Is physics the hardest science? Discuss on the forums... Personally, I think it is, so let's start with that topic, to give you lot longer to revise it... This is from the Year 10 Physics module; however, it's the stuff that you need to know in Year 11.
The exam board love those "three formula" and this is an example of one:
= Voltage ÷ Current or
Basically that means: A greater Voltage allows more Current to flow, while a greater Resistance allows less Current to flow.
Another way of putting it: The current through a resistor (at a constant temperature) is proportional to the voltage across the resistor.Key circuit symbols...Exams love these, especially the obscure ones. Draw them all from memory...
Resistance is futile (look up "futile" for your english exam)...
LDR - As the light intensity increases, the resistance drops.
Thermistor - As the temperature increases, the resistance drops. (However, there are thermistors that work the opposite way round.
Here's how I remember it: Working in the cold, dark of the night with LDRs and Thermistors, you're pretty much screwed...
Three graphs your life wouldn't be complete with... In other words learn them for the exam...
Resistance and gradient: The steeper the graph line, the lower the resistance. Pretty obvious if you think about it.
And that's the first horrible bit of electricity done! :)
Ever wondered where that stuff powering your computer comes from? Well, electricity's just the most useful form of energy, as it can be transferred to any of the other forms easily. And as energy cannot be created or destroyed, electricity needs to be made by converting one of the other forms...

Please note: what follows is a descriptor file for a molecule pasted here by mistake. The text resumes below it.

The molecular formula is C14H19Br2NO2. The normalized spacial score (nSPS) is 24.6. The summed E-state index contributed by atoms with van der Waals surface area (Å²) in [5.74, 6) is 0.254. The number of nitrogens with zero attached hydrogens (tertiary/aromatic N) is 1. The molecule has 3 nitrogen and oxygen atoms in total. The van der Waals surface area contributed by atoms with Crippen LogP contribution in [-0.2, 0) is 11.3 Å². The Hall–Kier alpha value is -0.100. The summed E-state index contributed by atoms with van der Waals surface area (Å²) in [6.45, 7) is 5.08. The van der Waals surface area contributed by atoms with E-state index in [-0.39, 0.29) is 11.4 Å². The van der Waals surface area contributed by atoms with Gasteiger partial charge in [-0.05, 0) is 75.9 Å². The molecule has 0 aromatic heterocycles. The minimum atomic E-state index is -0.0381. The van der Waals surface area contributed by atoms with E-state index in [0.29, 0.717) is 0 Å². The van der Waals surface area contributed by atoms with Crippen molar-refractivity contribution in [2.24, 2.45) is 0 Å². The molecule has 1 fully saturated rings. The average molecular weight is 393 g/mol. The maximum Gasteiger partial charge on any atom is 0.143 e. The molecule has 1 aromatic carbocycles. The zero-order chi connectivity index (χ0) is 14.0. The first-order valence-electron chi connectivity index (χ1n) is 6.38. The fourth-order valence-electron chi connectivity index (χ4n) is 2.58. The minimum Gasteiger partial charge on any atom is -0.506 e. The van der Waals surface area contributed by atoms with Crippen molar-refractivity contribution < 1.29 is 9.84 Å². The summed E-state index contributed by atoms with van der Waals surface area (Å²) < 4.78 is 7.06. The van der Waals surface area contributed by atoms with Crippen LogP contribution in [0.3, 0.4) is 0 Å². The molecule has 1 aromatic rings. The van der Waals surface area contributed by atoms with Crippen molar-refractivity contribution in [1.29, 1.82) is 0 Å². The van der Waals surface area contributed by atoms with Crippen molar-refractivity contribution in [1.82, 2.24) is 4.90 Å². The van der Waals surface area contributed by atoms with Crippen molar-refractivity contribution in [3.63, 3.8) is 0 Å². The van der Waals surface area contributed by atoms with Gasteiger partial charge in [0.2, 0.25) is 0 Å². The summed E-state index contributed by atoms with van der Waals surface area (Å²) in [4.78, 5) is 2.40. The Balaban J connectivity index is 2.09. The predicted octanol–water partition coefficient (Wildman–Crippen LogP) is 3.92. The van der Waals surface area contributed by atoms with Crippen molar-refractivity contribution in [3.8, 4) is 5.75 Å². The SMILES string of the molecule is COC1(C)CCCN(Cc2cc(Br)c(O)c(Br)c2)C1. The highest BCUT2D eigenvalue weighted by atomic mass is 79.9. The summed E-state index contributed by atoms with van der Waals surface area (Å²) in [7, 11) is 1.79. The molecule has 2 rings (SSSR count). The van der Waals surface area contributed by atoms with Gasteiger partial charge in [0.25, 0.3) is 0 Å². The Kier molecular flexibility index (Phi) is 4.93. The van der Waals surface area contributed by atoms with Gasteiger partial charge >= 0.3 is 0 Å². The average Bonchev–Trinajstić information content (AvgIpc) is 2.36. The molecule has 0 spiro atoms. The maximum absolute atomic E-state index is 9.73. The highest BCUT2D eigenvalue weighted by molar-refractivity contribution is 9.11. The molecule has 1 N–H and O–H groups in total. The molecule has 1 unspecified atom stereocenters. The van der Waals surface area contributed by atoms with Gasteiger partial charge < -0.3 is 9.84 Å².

By cutting through the magnetic fields in the opposite direction, the current in reversed. This is how we get a.c. electricity (alternate current).
A more sophisticated way though is to create electricity by rotating a coil of wires in a magnetic field or rotating a magnet in a coil of wires. This is what happens in all electricity generators (except nuclear). Their energy is converted to kinetic, which rotates the magnet to produce electricity.
The size of the current increases by:
Renewable and Non-renewable
So now we know a little bit about electricity, how exactly do generators work?
First, check you know what the key words are:
Which are which? C'mon, this is all really basic stuff!
Advantages and Disadvantages
Um, yeah. Like though most renewables have high initial costs, they don't cost much to run. Only trouble is most don't produce a lot of electric, as it's dilute energy...and so can't meet demand.
Costs for running a nuclear plant are low, but setting up, decommissioning and disposing of waste make costs fairly high... (For more on nuclear reactions, click here.)
Besides nuclear and solar energy, the various energy sources are used to spin the turbines, which in turn spin the generator. The generator is the magnet that spins inside the coil of wire (or vice versa), inducing a current.
How A.C. works
A.C. stands for alternating current. As you rotate a coil of wire inside the magnetic fields, the direction of the current changes. When the wire cuts through the north end of the magnetic field, a voltage is produced. The coil will rotate to cut through the south end, producing a voltage in the opposite direction. This means in every turn of the wire, positive and negative charges are produced: a.c. electricity.
Mind baffling? Here's a page with an animation, which might clear things up: http://www.wvic.com/how-gen-works.htm. It ain't over yet though...
Slip rings and brushes
Each end of the coil is attached to separate metal cylinders called slip rings. These make electrical contact with the coil and rotate with it.
To get the electricity to an external circuit, conducting brushes are used. These do not move, but they are in continuous contact with the rotating slip rings.